Citation: 2009 TCC 236
DAVID JOHN COOPER,
HER MAJESTY THE QUEEN,
REASONS FOR ORDER
The taxpayer is a non-resident
of Canada who disposed of taxable Canadian property in 2006. It appears that
section 116 was complied with and the taxpayer obtained a tax clearance
certificate upon remittance of a portion of the sales proceeds to the Canada
Revenue Agency (“CRA”) to be held on account of his ultimate tax liability.
The taxes payable as a
result of the disposition were resolved prior to the notice of appeal being
filed. The taxpayer’s capital gains tax liability from the disposition, after
accounting for a prior year’s capital loss carry forward, is not in dispute. A
portion of the sale price that was held in a financial institution and the
taxpayer received interest in respect of that deposit. The Part XIII
non-resident withholding tax owing on the interest paid to him by the Canadian
financial institution was also resolved prior to the notice of appeal being
In his notice of appeal
the taxpayer raises three issues relating to interest for which he seeks
Firstly, the taxpayer
has asked the CRA, and is now asking this Court in his notice of appeal, that
the difference between (i) the payment made on account of tax in order to obtain
the release and (ii) the total net capital gains tax payable under Part I
of the Income Tax Act (the “Act”) which the parties have agreed
to, be paid to him. It is the taxpayer’s position that the full refund has not
yet been paid. This is perhaps complicated somewhat at the pleadings stage by
the fact that apparently the CRA made an error at the outset and withheld his
refund on the basis there was a previously unpaid balance. The Crown apparently
now agrees there was not an unpaid balance. With respect to this relief
claimed, the taxpayer is asking this Court to address the computation and
payment of a refund of overpaid tax.
The taxpayer’s second
and third requests for relief raise interest-related claims.
The taxpayer’s second
claim for relief is with respect to his Part I refund. He disputes that the
CRA properly calculated the interest owing to him on the credit balance in his
account which they had held since the original payment on account of tax was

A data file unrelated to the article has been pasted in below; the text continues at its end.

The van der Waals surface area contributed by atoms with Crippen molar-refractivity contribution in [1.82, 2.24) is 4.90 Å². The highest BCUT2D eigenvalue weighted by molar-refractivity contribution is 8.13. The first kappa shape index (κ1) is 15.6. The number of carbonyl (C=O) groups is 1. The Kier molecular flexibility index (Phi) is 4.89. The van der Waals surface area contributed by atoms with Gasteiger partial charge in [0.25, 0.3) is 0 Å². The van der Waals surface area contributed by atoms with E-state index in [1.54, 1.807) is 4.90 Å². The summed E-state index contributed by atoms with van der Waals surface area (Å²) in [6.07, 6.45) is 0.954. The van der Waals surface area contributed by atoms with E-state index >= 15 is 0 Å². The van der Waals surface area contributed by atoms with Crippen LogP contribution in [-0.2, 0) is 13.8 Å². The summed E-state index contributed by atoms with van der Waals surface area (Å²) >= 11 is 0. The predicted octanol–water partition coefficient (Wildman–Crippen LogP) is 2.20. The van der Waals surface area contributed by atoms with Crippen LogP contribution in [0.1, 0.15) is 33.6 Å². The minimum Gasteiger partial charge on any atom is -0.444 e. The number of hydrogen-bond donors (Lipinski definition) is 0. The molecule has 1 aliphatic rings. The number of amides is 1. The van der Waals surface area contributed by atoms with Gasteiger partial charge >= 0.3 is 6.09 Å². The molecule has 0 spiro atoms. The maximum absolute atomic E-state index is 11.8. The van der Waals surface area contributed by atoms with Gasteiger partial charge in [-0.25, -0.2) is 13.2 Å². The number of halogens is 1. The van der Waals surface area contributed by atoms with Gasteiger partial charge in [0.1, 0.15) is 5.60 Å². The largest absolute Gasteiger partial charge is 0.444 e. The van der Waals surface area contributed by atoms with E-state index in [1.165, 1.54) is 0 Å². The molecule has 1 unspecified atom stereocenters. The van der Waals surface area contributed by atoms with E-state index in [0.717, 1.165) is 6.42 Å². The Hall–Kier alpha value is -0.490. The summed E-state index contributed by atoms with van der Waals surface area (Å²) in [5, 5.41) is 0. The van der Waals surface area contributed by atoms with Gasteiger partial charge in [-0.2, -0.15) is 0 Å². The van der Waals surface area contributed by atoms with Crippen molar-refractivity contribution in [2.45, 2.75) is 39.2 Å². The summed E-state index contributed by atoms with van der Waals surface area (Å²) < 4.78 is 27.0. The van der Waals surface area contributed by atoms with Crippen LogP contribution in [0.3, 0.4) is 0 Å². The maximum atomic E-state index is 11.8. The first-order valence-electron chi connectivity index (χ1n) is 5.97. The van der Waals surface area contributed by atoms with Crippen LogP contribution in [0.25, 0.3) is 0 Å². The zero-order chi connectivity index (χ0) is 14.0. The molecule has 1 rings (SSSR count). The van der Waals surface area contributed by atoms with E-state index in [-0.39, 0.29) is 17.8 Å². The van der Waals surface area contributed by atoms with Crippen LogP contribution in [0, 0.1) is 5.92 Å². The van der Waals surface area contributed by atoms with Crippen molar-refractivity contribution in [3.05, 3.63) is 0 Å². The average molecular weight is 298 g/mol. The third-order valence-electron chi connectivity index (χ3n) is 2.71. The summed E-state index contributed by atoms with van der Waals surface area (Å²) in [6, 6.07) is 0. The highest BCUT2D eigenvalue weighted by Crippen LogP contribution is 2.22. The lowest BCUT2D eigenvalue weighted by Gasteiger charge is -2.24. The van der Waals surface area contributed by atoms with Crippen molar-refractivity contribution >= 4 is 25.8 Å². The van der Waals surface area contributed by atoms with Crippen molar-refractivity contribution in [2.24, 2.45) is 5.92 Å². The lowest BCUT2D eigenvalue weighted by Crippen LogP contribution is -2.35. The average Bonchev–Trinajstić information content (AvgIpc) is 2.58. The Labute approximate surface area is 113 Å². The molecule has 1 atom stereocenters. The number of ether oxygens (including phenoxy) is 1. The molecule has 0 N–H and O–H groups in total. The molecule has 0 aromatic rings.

made. According to the taxpayer, the interest credited on his refund balance
owing to him reflected an annual rate of only approximately 1% whereas the
prescribed rate at the time was 7%. The taxpayer asked the CRA, and in his
notice of appeal is asking the Court, to pay the prescribed rate of interest on
Thirdly, the taxpayer
is disputing whether the interest for which he was assessed in his
Part XIII non-resident withholding tax assessment was properly calculated.
He states that the prescribed rate at the relevant time was 9% but that the
interest assessed was almost double that rate. This is complicated somewhat by
the fact that it appears the taxpayer made his calculations on the assumption
his non‑resident withholding tax was due on April 30 of the
following year, being the normal filing due date, whereas Part XIII
provides that the tax is to be remitted forthwith and the CRA’s published
administrative practice provides that it should be remitted by the 15th
of the month following receipt. It is further complicated by the fact that the
Crown says that the CRA’s assumption pleaded on when the Part XIII tax was
payable is itself incorrect as well. With respect to this third request for
relief, the taxpayer is clearly asking this Court to review an amount of
interest assessed by the CRA in a notice of assessment.
At this point, it does
not appear that there is a dispute regarding post‑assessment interest,
although I suspect that if this matter proceeds to trial, we may find that
there is similar disagreement on interest computation methods.
I. The motion
The respondent has
brought a motion under Rule 53 and Rule 58(1)(c) asking this
Court to strike the taxpayer’s notice of appeal. The notice of motion uses the
necessary buzz words of scandalous, frivolous, vexatious and abuse of process,
“plain and obvious that the appeal can not succeed as pleaded”, and “the
appellant can not obtain the relief sought in the appeal on the basis of the
allegations plead in the notice of appeal”. However, in short, it is the
Crown’s position that this Court does not have jurisdiction to deal with the
computation of refunds, the computation of interest on refunds, the payment of
refunds or interest on the refunds, or, according to the notice of motion, the assessment
of interest on amounts of tax assessed by the Minister.
II. The test for striking pleadings
The applicable test is
best described by the Supreme Court of Canada in Hunt v. Carey Canada Inc.,
 2 S.C.R. 959, at paragraph 33:
the facts as stated in the statement of claim can be proved, is it "plain
and obvious" that the plaintiff's statement of claim discloses no
reasonable cause of action? As in England, if there is a chance that the plaintiff might succeed,